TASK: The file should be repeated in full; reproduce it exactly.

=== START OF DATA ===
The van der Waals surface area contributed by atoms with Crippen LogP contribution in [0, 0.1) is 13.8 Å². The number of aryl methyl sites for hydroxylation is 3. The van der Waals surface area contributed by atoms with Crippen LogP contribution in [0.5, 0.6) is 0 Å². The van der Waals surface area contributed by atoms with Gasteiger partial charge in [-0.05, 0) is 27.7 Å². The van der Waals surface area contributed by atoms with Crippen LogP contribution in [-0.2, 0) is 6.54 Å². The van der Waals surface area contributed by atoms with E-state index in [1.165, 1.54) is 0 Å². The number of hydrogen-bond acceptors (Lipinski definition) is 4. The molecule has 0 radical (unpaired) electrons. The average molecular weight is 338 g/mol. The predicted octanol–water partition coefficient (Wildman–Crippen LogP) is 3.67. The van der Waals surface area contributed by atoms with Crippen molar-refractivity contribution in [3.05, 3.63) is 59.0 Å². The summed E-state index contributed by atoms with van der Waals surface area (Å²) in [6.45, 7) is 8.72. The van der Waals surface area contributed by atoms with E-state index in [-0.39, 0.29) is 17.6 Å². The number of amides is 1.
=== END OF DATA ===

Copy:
The van der Waals surface area contributed by atoms with Crippen LogP contribution in [0, 0.1) is 13.8 Å². The number of aryl methyl sites for hydroxylation is 3. The van der Waals surface area contributed by atoms with Crippen LogP contribution in [0.5, 0.6) is 0 Å². The van der Waals surface area contributed by atoms with Gasteiger partial charge in [-0.05, 0) is 27.7 Å². The van der Waals surface area contributed by atoms with Crippen LogP contribution in [-0.2, 0) is 6.54 Å². The van der Waals surface area contributed by atoms with E-state index in [1.165, 1.54) is 0 Å². The number of hydrogen-bond acceptors (Lipinski definition) is 4. The molecule has 0 radical (unpaired) electrons. The average molecular weight is 338 g/mol. The predicted octanol–water partition coefficient (Wildman–Crippen LogP) is 3.67. The van der Waals surface area contributed by atoms with Crippen molar-refractivity contribution in [3.05, 3.63) is 59.0 Å². The summed E-state index contributed by atoms with van der Waals surface area (Å²) in [6.45, 7) is 8.72. The van der Waals surface area contributed by atoms with E-state index in [-0.39, 0.29) is 17.6 Å². The number of amides is 1.